|Stack based-Register Based email@example.com (Vinoth Kumar) (2001-01-19)|
|Re: Stack based-Register Based firstname.lastname@example.org (2001-01-20)|
|Re: Stack based-Register Based email@example.com (2001-01-20)|
|Re: Stack based-Register Based firstname.lastname@example.org (Roedy Green) (2001-01-26)|
|Re: Stack based-Register Based email@example.com (2001-01-26)|
|Re: Stack based-Register Based firstname.lastname@example.org (Andrew Berg) (2001-01-28)|
|Re: Stack based-Register Based email@example.com (2001-02-01)|
|Re: Stack based-Register Based firstname.lastname@example.org (Jonathan Barker) (2001-02-01)|
|Re: Stack based-Register Based email@example.com (2001-02-04)|
|Re: Stack based-Register Based Martin.Ward@durham.ac.uk (2001-02-04)|
|[7 later articles]|
|From:||Roedy Green <firstname.lastname@example.org>|
|Date:||26 Jan 2001 16:45:54 -0500|
|Organization:||Canadian Mind Products|
|Posted-Date:||26 Jan 2001 16:45:54 EST|
On 20 Jan 2001 16:13:22 -0500, email@example.com (Anton
Ertl) wrote or quoted :
>for interpreters stack machines are a good choice
These are easy to generate code for and easy to implement. Lots of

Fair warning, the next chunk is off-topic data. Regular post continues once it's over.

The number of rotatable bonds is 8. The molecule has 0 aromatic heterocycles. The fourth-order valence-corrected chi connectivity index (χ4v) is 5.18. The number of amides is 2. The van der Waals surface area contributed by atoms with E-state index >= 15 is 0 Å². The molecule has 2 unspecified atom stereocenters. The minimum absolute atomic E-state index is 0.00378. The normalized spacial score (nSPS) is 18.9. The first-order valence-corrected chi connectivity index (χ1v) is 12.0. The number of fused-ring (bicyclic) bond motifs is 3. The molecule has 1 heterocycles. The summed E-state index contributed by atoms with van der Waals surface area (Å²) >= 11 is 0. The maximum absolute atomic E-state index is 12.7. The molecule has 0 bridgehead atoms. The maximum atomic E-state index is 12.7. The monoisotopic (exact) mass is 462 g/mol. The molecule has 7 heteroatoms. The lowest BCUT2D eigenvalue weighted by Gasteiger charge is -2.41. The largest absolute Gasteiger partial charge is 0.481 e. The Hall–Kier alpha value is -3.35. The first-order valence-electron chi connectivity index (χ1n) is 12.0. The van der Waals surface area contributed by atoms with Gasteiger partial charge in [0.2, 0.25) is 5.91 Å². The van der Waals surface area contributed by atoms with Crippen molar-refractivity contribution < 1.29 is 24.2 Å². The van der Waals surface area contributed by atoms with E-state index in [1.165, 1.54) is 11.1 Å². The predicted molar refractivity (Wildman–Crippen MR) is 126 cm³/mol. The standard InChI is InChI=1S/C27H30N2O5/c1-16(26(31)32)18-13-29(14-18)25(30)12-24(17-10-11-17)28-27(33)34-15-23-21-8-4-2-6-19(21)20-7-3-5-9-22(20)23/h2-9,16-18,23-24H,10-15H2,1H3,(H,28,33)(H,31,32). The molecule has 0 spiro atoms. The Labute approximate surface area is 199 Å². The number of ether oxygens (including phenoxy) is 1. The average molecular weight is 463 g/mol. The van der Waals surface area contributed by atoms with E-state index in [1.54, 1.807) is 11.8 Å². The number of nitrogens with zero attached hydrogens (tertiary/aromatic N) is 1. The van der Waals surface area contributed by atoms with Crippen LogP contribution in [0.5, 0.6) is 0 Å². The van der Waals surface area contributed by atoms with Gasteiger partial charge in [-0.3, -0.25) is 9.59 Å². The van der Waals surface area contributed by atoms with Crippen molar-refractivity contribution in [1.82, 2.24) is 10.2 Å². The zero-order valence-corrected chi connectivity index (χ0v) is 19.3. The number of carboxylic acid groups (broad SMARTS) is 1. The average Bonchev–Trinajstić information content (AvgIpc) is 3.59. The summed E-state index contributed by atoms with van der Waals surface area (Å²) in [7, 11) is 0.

hobbyists have implemented a Forth interpreter for example, which is
very similar to a JVM. It ensures rapid proliferation to many
platforms, at least of a simple interpreter.
You don't need to deal with the problem of a limited supply of
registers. Since the number of registers and the way they work can
vary so much between platforms, it is best to keep any assumptions
about how they work out of the JVM design. That is really more a
matter of optimising and fine tuning.
A stack machine that almost fully implements the JVM stack machine
directly is quite possible. You don't need the overhead of a JIT.
This is important is something as tiny as a cellphone.
For the JAVA GLOSSARY see http://www.mindprod.com/jgloss.html
Roedy Green, Canadian Mind Products
Custom computer programming since 1963
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